Black Panther, the latest superhero action flick from Marvel, received rapturous applause from critics upon release - but was also met with trolling and racism from social media profiles posting fake images purporting to show white fans being assaulted at screenings.

The misleading pictures spread after the premiere of the movie, which has been widely celebrated for the performances of its almost entirely black cast. They were lifted from other violent crimes and - as noted by Snopes - every upload was proven to be a lie.

One, showing a blood-soaked paper towel, was captioned: "Was at the Black Panther premiere but a group of black youths said this movie wasn't for me. I am white." It was uploaded to Flickr in 2009.

Another post, showing a bruised and battered woman, read: "I went to see Black Panther with my gf and a black teenager shouted 'u at the wrong theater' and smashed a bottle on her face."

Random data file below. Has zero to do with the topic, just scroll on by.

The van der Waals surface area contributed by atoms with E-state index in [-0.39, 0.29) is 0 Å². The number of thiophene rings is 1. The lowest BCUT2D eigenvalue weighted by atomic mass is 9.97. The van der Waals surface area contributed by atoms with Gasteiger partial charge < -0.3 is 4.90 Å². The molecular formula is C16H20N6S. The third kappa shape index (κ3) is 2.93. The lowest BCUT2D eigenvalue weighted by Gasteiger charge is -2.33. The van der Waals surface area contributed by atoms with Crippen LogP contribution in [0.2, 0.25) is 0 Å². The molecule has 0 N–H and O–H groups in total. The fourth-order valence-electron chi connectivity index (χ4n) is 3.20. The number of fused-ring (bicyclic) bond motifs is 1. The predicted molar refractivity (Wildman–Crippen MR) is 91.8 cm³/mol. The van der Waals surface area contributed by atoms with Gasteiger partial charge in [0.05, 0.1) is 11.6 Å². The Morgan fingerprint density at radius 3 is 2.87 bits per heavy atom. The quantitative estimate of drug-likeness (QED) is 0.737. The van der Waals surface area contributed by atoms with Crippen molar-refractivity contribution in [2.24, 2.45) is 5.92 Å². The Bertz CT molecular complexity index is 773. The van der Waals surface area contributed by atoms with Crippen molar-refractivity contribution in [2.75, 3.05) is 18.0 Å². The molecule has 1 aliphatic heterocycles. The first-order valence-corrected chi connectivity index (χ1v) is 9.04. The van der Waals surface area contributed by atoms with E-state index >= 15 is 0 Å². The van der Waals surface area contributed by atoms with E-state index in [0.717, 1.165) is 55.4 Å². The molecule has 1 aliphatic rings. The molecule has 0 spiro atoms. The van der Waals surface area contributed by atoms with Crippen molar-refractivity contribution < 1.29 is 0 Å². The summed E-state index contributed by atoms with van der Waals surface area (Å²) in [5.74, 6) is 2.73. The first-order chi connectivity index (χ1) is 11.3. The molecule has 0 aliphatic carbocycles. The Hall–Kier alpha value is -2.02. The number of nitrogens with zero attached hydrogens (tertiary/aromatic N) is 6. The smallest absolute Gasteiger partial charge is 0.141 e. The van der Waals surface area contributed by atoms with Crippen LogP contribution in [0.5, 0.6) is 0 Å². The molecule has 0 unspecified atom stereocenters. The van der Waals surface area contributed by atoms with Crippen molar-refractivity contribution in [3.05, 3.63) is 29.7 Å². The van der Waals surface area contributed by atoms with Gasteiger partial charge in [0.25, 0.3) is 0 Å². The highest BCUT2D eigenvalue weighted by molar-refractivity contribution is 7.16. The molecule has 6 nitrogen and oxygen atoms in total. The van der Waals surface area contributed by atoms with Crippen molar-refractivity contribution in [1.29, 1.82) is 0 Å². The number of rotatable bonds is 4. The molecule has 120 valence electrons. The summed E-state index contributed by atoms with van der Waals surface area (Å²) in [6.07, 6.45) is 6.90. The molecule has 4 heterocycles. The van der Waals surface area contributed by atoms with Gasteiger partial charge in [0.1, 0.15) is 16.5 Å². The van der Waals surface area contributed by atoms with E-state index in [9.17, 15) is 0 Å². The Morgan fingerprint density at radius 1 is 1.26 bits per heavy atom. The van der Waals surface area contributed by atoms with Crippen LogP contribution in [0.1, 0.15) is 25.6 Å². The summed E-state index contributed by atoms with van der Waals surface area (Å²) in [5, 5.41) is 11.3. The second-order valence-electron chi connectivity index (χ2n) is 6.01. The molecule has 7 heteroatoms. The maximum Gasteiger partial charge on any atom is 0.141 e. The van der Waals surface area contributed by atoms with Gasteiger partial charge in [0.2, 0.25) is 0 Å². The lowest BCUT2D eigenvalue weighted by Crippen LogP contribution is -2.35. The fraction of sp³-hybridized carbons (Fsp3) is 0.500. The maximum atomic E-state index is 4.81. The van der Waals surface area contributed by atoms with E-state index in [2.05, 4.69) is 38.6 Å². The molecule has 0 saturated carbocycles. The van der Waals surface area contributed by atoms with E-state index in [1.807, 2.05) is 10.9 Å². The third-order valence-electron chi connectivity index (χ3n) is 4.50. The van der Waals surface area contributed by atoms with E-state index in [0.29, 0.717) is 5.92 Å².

In reality, it featured a 19-year-old Swedish woman, Sophie Johansson, who was attacked with a bottle at a nightclub last month.

Using reverse image searching, many Twitter sleuths discovered the source of the fake uploads. In typical Twitter fashion, other users quickly uploaded images and memes mocking the trolls using violent images from Hollywood movies and TV shows.

James Gunn, director of Marvel's "Guardians of the Galaxy", tweeted Saturday (17 February): "The racists are out and rearing their ugly heads with lots of fake tweets about violence at #BlackPanther screenings. In truth, people from all walks of life have been enjoying the film together this weekend. Don't let this BS scare you away."

There is no indication that the posts were being specifically coordinated, Snopes said.

Before Black Panther's release, a group called "Down with Disney's Treatment of Franchises" pledged to negatively impact the movie's rating on review aggregation site Rotten Tomatoes. The protest, organised via Facebook, gathered 4,000 signatures before being closed.